Dish Network may be taking a public-relations bloodbath in its ongoing war with Turner Broadcasting, but Turner’s audience is among the collateral damage. Ratings are down as much as 18 percent on some Turner-owned channels since they disappeared from Dish Network 25 days ago amid a contract dispute over programming costs. And unfortunately for Turner -- and for viewers -- there is no end in sight to the standoff.

Among the hardest hit channels is Adult Swim, the increasingly influential young-adult brand behind “Too Many Cooks,” the subversive spoof on sitcom credit sequences that took the Internet by storm last week. In the three weeks leading up to the Dish-Turner dispute, Adult Swim had been averaging about 1.3 million weekly primetime viewers, but that number dipped to about 1.1 million in the three weeks since the dispute, according to Nielsen Media.

TruTV, another network affected by the dispute, is also suffering. For the week ending Nov. 10, the network averaged just 320,000 weekly primetime viewers, compared to 418,000 the week before the blackout.

The stalemate between Dish and Turner began on Oct. 21, with both sides blaming each other for failing to conduct productive negotiations. As a result, eight Turner-owned channels -- including CNN, HLN, Cartoon Network and Turner Classic Movies (TCM) -- are unavailable to Dish’s 14 million subscribers.

For the already-ratings-challenged CNN, the dispute couldn’t have happened at a worse time. Although the channel received a bump on Election Night earlier this month, its average weekly primetime viewership has declined about 13 percent since the dispute. On Monday, the cable news network attracted only 181,000 total viewers for the 9 p.m. time slot, the lowest for that slot since 1991, as TV Newser reported.

The contentious standoff is attracting a groundswell of criticism from Dish subscribers, who have been bombarding the satellite-TV company with angry tweets and Facebook posts. Many customers have threatened to cancel their service if the Turner networks aren’t returned. But Charlie Ergen, Dish’s chairman, has remained defiant, stating publicly that very few subscribers have actually taken that step as a result of the dispute.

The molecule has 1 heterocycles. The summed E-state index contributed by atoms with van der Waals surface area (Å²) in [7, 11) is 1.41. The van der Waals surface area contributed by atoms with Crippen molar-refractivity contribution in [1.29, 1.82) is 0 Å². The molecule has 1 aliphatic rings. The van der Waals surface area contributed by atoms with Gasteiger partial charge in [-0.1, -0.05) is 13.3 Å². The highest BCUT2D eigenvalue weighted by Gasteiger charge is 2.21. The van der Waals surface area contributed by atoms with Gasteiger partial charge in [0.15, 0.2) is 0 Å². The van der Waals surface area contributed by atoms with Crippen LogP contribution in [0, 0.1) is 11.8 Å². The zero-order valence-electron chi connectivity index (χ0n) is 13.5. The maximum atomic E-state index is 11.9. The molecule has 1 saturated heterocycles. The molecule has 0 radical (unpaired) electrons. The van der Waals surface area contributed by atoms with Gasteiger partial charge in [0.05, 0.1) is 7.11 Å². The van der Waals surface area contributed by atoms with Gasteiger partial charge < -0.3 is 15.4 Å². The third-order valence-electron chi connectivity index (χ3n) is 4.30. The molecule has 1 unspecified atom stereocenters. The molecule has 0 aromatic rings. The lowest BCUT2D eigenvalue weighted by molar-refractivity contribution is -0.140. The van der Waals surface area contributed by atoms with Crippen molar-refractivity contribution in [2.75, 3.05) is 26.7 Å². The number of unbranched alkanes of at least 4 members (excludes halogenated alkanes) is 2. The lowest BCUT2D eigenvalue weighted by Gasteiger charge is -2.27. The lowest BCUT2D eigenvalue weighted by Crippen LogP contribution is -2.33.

One reason for that may be that many customers -- however angry they get -- are simply unwilling to jump through the multitude of hoops required. Most pay-TV companies, Dish included, do not allow online cancellations; instead they subject disgruntled customers to the aggressive tactics of retention specialists who stop at nothing to keep subscribers from leaving.   

“I called when this started, but you just get customer service, who have all been trained on how to sympathize and say they are working on it,” said Ron Kari, a Dish subscriber in Tucson, Arizona, and dedicated TCM viewer.

Turner, for its part, is hoping viewers will deem its channels worthy of the hassle. The company set up a website,, which allows Dish subscribers to plug in their ZIP codes and search for alternative pay-TV providers.

Kari said he just wants to be able to watch old black-and-white movies with his wife, and he said both Dish and Turner should shoulder the blame for putting viewers in the middle of what appears to be a petty battle over bottom lines. “Neither side really gives the consumer a place to state what we want,” he said. “We are the pawns in play that both sides use, but no one talks to us.”


Christopher Zara is a senior writer who covers media and culture. Got a news tip? Email me  here. Follow me on Twitter @christopherzara.